There’s a holiday coming up Monday, but it’s unclear how it will be officially recognized in Baltimore.
The City Council pushed through a bill earlier this week to change Columbus Day to Indigenous Peoples' Day, a move members called an important step in recognizing Native American history and reckoning with the famous explorer’s controversial legacy.
But whether the shift is made in time for this year’s holiday lies in the hands of Democratic Mayor Bernard C. “Jack” Young. He has three choices: sign the bill (putting it into effect immediately), allow it to eventually become law without his signature weeks later, or veto the bill.
In a brief interview Friday, Young did not commit to any of those options, leaving the holiday’s name for 2020 in doubt. His signature appears unlikely.
“I haven’t thought about any of that stuff,” Young said.
The mayor said he’s attended several funerals in recent days, and hasn’t had a chance to review the two-page bill or the others the council passed this week. Shortly before speaking with The Baltimore Sun, Young was at a news conference to announce the arrests of two people in connection with the killing of an on-duty bus driver. The mayor said Marcus Parks, an MTA veteran, was a friend.
“I would expect the council to be more concerned about violence and murders in the city of Baltimore,” Young said. “The state already has an indigenous day, so I don’t know what the rush is.”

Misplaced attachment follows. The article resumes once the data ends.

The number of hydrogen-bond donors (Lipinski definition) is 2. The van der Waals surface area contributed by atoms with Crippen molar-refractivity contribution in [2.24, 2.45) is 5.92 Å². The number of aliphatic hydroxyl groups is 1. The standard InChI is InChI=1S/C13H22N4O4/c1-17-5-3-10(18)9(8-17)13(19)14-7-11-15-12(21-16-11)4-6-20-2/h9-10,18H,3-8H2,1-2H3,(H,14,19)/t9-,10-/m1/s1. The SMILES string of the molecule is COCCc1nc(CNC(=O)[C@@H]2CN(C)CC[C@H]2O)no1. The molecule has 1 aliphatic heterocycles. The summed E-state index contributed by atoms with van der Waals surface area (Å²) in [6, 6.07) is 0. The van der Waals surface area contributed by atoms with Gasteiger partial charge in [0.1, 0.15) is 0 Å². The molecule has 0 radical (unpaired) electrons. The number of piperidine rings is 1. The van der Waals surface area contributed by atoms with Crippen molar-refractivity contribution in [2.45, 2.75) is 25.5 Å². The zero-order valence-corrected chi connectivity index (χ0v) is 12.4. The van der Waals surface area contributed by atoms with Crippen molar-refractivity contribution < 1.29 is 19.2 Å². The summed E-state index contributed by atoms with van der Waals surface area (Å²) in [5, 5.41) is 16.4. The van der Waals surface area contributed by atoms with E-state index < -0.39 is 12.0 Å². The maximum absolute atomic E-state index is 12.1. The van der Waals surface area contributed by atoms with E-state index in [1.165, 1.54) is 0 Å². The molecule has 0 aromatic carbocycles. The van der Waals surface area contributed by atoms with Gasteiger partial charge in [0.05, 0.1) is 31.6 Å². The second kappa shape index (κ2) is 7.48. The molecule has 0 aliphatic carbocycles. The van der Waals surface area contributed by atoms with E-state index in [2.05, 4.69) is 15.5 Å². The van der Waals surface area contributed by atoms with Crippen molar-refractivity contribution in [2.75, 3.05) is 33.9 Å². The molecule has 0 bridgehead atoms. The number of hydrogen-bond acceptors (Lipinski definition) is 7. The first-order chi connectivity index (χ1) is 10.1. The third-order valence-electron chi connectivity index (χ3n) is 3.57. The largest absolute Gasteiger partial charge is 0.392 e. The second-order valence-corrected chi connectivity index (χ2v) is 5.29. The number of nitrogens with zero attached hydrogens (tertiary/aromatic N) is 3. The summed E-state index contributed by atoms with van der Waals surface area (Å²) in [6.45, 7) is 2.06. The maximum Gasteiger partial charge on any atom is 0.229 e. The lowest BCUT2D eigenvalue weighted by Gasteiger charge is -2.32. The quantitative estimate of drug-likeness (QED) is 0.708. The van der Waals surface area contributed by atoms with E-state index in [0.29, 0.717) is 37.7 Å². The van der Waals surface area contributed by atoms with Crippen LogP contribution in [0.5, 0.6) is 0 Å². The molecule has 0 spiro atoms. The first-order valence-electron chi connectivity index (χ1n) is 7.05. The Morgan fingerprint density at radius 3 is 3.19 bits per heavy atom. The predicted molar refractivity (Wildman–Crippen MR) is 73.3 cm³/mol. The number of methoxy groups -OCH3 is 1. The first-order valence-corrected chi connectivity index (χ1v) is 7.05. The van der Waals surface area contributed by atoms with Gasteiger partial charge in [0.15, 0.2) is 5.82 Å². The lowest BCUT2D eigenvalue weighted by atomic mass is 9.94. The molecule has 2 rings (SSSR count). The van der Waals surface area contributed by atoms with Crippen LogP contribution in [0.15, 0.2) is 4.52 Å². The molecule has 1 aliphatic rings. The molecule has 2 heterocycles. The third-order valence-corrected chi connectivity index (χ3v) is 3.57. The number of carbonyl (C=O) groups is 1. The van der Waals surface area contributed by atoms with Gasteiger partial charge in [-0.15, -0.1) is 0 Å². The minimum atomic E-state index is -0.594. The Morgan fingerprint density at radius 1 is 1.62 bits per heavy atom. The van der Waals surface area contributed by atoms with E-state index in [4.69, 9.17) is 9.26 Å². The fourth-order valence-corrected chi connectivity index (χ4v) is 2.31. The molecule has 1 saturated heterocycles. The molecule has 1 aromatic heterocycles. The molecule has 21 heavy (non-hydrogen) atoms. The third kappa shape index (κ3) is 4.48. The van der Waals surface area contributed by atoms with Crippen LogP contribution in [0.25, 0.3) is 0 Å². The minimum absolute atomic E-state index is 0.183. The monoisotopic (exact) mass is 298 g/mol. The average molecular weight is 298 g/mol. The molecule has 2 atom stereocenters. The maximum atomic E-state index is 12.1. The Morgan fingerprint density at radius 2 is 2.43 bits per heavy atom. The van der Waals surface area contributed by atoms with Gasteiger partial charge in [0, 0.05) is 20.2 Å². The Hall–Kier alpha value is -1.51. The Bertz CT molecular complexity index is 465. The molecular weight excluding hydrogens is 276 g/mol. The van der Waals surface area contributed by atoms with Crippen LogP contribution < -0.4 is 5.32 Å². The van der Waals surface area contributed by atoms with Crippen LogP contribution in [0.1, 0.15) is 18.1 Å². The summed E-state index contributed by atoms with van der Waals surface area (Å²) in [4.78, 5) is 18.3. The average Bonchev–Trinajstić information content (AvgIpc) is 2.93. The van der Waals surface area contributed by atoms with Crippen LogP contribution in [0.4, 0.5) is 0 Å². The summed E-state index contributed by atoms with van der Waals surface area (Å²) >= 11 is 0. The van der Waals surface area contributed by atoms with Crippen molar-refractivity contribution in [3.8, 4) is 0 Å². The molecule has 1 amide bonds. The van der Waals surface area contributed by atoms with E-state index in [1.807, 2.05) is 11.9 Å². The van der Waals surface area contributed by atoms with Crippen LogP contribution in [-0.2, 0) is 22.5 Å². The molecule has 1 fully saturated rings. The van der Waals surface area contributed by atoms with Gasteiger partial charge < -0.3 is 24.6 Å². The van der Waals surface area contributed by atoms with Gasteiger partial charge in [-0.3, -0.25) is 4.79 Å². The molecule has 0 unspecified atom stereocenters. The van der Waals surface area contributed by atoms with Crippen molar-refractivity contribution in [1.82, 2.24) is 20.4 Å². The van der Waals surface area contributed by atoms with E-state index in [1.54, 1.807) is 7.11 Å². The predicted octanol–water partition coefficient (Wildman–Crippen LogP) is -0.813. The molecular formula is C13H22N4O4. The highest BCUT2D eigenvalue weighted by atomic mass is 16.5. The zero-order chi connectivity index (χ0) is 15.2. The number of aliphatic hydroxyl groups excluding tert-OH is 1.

It appears Young was referencing American Indian Heritage Day, which Maryland observes in November. The state has not moved away from Columbus Day, as a growing number of cities and states have done in recent years. A bill that would have made the change statewide never got out of committee during this year’s General Assembly session, which was cut short by the coronavirus pandemic.
City Council President Brandon Scott, the Democratic nominee to replace Young, unsuccessfully championed the idea four years ago. Young co-sponsored the 2016 legislation.
Scott said the council finally getting this done in 2020 allows them to close the door on this conversation and focus on bigger issues — which he said they are doing already.
“I always focus on crime and violence,” Scott said. “I can have that focus and deal with this issue, which should have been resolved in 2016.”
Democratic Councilman John T. Bullock, who sponsored this year’s legislation, said it would be disappointing if Young didn’t take action by Monday.
“We’re hopeful that he will” sign the bill, he said.
Members of Indigenous Strong have pushed for years for the shift from Columbus Day, saying it’s painful for Baltimore to celebrate a man whom many Native Americans view as a murderer. The 15th-century Italian explorer was long credited in U.S. classrooms as a hero who discovered the Americas, rather than as a colonizer who violently enslaved native people.
There’s a rally planned for Monday outside City Hall to celebrate the passage of the bill. Indigenous Strong plans to record people sharing stories about what Indigenous Peoples' Day means to them.
“Be a part of this historical moment,” the group urged in a Facebook post promoting the event.
A city website listing official holidays still dubs the second Monday of October as Columbus Day, although a city Department of Public Works announcement Thursday about its locations being closed for the upcoming date refers to “the Monday, October 12 holidays.”